Forget business as usual, improve yield, cost efficiency

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Aviation sector unveils masterplan to overcome land and manpower constraints

From deploying roving check-in agents with portable printers at Changi Airport to ease queues, to adopting 3D printing for aircraft spare parts, Singapore has unveiled a masterplan to transform the aviation industry.

Other projects being explored include remote air traffic control technology that could eventually allow integrating operations of two control towers, as well as the use of automated aerobridge docking.

Led by the Civil Aviation Authority of Singapore (CAAS), with support from Changi Airport Group, ground handlers, airlines and other stakeholders, the Air Transport Industry Transformation Map has two objectives: create better jobs and career opportunities for workers, and support the sector's growth and competitiveness.

Unveiling the plan at the Aviation Community Reception yesterday evening, Second Minister for Transport Ng Chee Meng said the sector has done well but the future will be challenging.

"A business-as-usual approach will not do also because of our inherent constraints of land and manpower. For example, under 'business as usual', we will need to hire 10,000 more workers over the next decade.

"This will be very difficult, given the shortage of manpower in Singapore," he said.

Between now and 2025, the target is to increase productivity by about 40 per cent and redesign or create 8,000 "good jobs", with more positions for professionals, technicians and cabin crew, he said.


For workers to become more productive, he urged firms to ramp up the use of technology such as robotics to ease physically demanding and manual tasks in airport operations.

"Systems will talk more to each other, and more autonomous systems will support our work.

"We want to track every piece of baggage, cargo and equipment moving across the airport in real time. Airport staff equipped with mobile devices and smart wearables can then locate them more swiftly," he explained.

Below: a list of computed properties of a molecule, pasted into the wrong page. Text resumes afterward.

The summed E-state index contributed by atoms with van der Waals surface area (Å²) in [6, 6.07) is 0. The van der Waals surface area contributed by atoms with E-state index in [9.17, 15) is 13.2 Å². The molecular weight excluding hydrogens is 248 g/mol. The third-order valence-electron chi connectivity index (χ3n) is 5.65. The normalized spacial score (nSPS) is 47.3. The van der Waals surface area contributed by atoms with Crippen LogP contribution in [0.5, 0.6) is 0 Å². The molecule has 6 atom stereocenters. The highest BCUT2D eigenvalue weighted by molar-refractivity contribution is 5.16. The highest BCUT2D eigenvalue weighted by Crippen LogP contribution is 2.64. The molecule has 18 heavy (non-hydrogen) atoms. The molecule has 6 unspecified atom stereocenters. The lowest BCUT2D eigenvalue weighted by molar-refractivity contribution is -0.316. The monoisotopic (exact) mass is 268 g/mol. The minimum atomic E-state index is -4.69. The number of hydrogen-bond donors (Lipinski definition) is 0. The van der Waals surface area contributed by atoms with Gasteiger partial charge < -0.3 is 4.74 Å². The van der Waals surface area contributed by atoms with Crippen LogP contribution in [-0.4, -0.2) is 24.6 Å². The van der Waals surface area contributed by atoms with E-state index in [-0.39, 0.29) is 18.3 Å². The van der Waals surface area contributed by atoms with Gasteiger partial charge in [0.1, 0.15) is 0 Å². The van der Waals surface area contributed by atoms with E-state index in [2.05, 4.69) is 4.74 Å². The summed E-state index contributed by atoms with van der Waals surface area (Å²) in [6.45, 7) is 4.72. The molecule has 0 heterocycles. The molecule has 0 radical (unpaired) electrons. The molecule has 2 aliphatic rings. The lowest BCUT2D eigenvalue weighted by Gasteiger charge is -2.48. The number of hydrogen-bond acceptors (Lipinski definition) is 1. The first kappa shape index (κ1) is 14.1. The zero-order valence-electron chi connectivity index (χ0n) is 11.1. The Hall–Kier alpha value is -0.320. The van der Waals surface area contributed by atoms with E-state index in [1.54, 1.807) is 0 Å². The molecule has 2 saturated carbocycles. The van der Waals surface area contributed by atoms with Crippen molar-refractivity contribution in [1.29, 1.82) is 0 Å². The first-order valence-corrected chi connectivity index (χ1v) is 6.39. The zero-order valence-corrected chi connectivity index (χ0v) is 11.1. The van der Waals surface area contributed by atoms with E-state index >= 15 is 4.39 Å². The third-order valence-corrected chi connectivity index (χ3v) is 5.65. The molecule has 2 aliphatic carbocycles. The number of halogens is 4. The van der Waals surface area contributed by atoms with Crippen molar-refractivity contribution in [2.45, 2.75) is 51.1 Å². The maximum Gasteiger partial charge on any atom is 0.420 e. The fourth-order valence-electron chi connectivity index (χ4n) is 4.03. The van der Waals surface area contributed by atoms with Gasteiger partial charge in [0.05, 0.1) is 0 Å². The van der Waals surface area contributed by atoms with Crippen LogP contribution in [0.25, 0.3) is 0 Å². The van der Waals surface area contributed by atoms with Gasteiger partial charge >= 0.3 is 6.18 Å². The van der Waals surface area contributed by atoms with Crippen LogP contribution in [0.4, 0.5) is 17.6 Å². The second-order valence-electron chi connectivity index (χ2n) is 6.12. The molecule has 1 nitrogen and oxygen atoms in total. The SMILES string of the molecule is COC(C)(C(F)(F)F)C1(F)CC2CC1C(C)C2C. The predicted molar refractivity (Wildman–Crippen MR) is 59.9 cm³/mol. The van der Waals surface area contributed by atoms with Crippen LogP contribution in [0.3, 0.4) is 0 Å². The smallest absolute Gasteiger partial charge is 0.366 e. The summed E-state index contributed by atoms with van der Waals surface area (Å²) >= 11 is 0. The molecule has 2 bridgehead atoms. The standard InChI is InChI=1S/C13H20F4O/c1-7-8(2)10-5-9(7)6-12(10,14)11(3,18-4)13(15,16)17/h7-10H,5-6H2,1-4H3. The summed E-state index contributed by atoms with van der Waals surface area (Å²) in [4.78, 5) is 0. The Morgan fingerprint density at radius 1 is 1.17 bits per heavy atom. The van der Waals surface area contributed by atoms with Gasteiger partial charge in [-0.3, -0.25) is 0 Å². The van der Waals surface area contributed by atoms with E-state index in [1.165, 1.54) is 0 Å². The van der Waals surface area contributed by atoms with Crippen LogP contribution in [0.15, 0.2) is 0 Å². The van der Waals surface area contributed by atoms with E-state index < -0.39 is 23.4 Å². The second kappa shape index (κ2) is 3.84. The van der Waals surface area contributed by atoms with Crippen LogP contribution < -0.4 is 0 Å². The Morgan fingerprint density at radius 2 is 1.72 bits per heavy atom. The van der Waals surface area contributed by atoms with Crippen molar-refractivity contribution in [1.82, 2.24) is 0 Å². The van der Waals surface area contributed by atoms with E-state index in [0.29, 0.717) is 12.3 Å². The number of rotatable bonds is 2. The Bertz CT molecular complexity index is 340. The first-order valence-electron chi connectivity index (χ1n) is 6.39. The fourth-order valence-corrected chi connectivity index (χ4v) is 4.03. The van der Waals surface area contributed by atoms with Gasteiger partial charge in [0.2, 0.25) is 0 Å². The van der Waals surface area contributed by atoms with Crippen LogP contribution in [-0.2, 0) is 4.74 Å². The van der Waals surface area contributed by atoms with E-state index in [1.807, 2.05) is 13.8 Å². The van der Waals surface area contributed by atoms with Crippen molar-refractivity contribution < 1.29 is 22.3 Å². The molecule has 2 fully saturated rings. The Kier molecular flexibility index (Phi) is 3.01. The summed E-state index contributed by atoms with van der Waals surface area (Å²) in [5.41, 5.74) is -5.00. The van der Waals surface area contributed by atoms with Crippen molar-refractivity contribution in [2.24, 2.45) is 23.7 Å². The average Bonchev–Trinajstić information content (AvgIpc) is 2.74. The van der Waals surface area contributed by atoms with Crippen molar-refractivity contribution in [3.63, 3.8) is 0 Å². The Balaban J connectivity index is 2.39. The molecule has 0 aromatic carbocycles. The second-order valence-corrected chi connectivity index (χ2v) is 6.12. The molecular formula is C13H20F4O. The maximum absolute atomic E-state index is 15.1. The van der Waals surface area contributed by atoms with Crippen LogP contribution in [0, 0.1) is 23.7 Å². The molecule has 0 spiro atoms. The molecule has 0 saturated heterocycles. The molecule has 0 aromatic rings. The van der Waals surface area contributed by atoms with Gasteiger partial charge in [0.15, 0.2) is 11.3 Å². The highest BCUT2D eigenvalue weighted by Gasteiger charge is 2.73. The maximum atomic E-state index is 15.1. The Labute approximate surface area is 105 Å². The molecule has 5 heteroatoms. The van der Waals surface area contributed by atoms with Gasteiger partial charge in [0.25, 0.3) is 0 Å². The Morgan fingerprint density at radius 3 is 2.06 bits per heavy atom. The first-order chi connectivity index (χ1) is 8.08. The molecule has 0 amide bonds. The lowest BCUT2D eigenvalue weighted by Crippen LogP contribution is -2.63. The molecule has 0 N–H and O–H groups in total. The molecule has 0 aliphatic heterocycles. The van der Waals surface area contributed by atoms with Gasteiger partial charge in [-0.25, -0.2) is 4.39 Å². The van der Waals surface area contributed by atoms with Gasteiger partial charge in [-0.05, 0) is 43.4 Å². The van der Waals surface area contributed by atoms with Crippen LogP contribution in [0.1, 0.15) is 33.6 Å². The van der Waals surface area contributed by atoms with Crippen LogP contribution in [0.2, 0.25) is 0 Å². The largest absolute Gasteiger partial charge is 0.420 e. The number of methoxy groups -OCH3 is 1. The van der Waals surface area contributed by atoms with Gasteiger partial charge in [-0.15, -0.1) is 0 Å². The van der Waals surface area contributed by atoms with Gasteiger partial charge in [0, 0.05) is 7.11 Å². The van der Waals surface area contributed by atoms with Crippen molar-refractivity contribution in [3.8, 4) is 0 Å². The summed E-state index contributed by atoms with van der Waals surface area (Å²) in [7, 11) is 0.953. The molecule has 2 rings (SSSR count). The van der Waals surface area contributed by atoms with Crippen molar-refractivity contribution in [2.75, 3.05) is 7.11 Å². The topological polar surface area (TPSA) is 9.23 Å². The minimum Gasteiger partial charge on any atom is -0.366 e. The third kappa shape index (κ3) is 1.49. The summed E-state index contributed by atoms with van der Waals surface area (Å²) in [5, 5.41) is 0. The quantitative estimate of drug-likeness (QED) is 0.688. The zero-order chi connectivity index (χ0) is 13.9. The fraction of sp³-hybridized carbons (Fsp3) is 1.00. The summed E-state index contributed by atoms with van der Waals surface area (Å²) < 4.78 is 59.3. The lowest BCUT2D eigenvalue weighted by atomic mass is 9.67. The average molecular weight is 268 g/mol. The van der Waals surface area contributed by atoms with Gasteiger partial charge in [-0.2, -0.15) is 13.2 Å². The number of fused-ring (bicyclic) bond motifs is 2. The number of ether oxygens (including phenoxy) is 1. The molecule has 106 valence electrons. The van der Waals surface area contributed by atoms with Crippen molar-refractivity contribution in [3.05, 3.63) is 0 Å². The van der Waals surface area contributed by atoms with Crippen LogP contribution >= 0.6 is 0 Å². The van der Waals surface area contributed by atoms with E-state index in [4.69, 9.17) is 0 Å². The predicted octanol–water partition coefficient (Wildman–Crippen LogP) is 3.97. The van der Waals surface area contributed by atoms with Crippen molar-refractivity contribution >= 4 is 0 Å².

He added that while it is an ambitious goal, the Government plans to grow the economic value created by the sector from about $7 billion today to $8 billion by 2020.

CAAS director-general Kevin Shum said there will be close collaboration with tripartite partners - companies and unions - to implement the plans.

The chairman of NTUC's aerospace and aviation cluster, Mr Ong Hwee Liang, said he hopes more workers will seize the new opportunities and adopt lifelong learning in their working life to stay relevant, productive and employable.

Mr Ng Chin Hwee, Singapore Airlines' executive vice-president (human resources and operations), noted that the industry initiative is timely, given current challenges.

Overcapacity in the skies remains a challenge and continues to put pressure on yields, while on the ground, traffic growth continues to add pressure on the infrastructure and manpower needs.

"These challenges require a transformation plan that will enable Changi Airport, the airlines and other aviation partners to handle the traffic volume with higher productivity and cost efficiency while delivering a high-quality experience for travellers," he said.

The aviation masterplan is part of a larger national strategy to promote growth and competitiveness for 23 industries across the economy and create good jobs for Singaporeans.